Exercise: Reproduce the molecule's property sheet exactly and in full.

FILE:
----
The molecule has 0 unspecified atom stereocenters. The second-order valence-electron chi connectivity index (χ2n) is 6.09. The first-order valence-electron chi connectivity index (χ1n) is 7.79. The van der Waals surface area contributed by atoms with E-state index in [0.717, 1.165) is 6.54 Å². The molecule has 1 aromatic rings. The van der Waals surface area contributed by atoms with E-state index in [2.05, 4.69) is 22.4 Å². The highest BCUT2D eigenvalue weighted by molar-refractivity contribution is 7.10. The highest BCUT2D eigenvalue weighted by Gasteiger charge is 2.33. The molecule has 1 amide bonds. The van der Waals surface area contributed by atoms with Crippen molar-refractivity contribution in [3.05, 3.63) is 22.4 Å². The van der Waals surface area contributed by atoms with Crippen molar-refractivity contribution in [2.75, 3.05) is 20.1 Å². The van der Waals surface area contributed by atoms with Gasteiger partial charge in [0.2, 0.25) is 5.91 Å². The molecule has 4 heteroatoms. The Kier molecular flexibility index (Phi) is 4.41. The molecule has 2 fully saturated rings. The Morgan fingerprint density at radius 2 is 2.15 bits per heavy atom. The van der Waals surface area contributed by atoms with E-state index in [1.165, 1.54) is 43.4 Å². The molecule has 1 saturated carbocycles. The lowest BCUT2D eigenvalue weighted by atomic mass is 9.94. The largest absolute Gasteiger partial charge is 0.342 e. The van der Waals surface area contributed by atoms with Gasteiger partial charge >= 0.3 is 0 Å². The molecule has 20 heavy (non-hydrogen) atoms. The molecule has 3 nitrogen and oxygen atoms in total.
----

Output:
The molecule has 0 unspecified atom stereocenters. The second-order valence-electron chi connectivity index (χ2n) is 6.09. The first-order valence-electron chi connectivity index (χ1n) is 7.79. The van der Waals surface area contributed by atoms with E-state index in [0.717, 1.165) is 6.54 Å². The molecule has 1 aromatic rings. The van der Waals surface area contributed by atoms with E-state index in [2.05, 4.69) is 22.4 Å². The highest BCUT2D eigenvalue weighted by molar-refractivity contribution is 7.10. The highest BCUT2D eigenvalue weighted by Gasteiger charge is 2.33. The molecule has 1 amide bonds. The van der Waals surface area contributed by atoms with Crippen molar-refractivity contribution in [3.05, 3.63) is 22.4 Å². The van der Waals surface area contributed by atoms with Crippen molar-refractivity contribution in [2.75, 3.05) is 20.1 Å². The van der Waals surface area contributed by atoms with Gasteiger partial charge in [0.2, 0.25) is 5.91 Å². The molecule has 4 heteroatoms. The Kier molecular flexibility index (Phi) is 4.41. The molecule has 2 fully saturated rings. The Morgan fingerprint density at radius 2 is 2.15 bits per heavy atom. The van der Waals surface area contributed by atoms with E-state index in [1.165, 1.54) is 43.4 Å². The molecule has 1 saturated carbocycles. The lowest BCUT2D eigenvalue weighted by atomic mass is 9.94. The largest absolute Gasteiger partial charge is 0.342 e. The van der Waals surface area contributed by atoms with Gasteiger partial charge >= 0.3 is 0 Å². The molecule has 20 heavy (non-hydrogen) atoms. The molecule has 3 nitrogen and oxygen atoms in total.